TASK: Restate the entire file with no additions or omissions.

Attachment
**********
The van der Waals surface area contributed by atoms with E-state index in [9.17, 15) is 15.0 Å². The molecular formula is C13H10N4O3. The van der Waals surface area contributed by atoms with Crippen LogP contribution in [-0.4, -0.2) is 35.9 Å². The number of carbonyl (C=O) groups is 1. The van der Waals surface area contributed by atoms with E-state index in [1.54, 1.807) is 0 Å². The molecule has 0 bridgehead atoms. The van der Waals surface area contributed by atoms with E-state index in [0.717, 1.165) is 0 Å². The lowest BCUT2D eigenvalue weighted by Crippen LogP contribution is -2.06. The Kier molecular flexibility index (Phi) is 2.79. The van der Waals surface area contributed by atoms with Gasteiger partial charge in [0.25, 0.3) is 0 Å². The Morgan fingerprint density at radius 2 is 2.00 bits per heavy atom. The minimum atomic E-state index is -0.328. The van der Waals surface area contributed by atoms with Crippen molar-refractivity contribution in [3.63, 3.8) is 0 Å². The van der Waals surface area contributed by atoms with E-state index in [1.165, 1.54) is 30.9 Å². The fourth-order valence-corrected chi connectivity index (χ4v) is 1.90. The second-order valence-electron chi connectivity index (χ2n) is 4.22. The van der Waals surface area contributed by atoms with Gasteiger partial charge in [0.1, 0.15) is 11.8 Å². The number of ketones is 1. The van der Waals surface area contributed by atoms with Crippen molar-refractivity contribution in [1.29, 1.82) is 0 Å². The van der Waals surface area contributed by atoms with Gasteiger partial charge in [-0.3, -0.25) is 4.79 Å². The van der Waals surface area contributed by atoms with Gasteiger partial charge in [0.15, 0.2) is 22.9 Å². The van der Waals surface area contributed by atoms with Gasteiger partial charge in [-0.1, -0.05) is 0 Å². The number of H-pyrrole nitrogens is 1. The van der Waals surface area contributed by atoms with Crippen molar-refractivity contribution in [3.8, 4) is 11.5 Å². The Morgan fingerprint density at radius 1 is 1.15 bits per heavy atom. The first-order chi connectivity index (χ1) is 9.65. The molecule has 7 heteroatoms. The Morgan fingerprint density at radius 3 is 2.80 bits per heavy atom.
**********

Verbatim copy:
The van der Waals surface area contributed by atoms with E-state index in [9.17, 15) is 15.0 Å². The molecular formula is C13H10N4O3. The van der Waals surface area contributed by atoms with Crippen LogP contribution in [-0.4, -0.2) is 35.9 Å². The number of carbonyl (C=O) groups is 1. The van der Waals surface area contributed by atoms with E-state index in [1.54, 1.807) is 0 Å². The molecule has 0 bridgehead atoms. The van der Waals surface area contributed by atoms with E-state index in [0.717, 1.165) is 0 Å². The lowest BCUT2D eigenvalue weighted by Crippen LogP contribution is -2.06. The Kier molecular flexibility index (Phi) is 2.79. The van der Waals surface area contributed by atoms with Gasteiger partial charge in [0.25, 0.3) is 0 Å². The Morgan fingerprint density at radius 2 is 2.00 bits per heavy atom. The minimum atomic E-state index is -0.328. The van der Waals surface area contributed by atoms with Crippen molar-refractivity contribution in [3.63, 3.8) is 0 Å². The van der Waals surface area contributed by atoms with E-state index in [1.165, 1.54) is 30.9 Å². The fourth-order valence-corrected chi connectivity index (χ4v) is 1.90. The second-order valence-electron chi connectivity index (χ2n) is 4.22. The van der Waals surface area contributed by atoms with Gasteiger partial charge in [0.1, 0.15) is 11.8 Å². The number of ketones is 1. The van der Waals surface area contributed by atoms with Crippen molar-refractivity contribution in [1.29, 1.82) is 0 Å². The van der Waals surface area contributed by atoms with Gasteiger partial charge in [-0.3, -0.25) is 4.79 Å². The van der Waals surface area contributed by atoms with Gasteiger partial charge in [0.15, 0.2) is 22.9 Å². The van der Waals surface area contributed by atoms with Gasteiger partial charge in [-0.1, -0.05) is 0 Å². The number of H-pyrrole nitrogens is 1. The van der Waals surface area contributed by atoms with Crippen molar-refractivity contribution in [3.8, 4) is 11.5 Å². The Morgan fingerprint density at radius 1 is 1.15 bits per heavy atom. The first-order chi connectivity index (χ1) is 9.65. The molecule has 7 heteroatoms. The Morgan fingerprint density at radius 3 is 2.80 bits per heavy atom.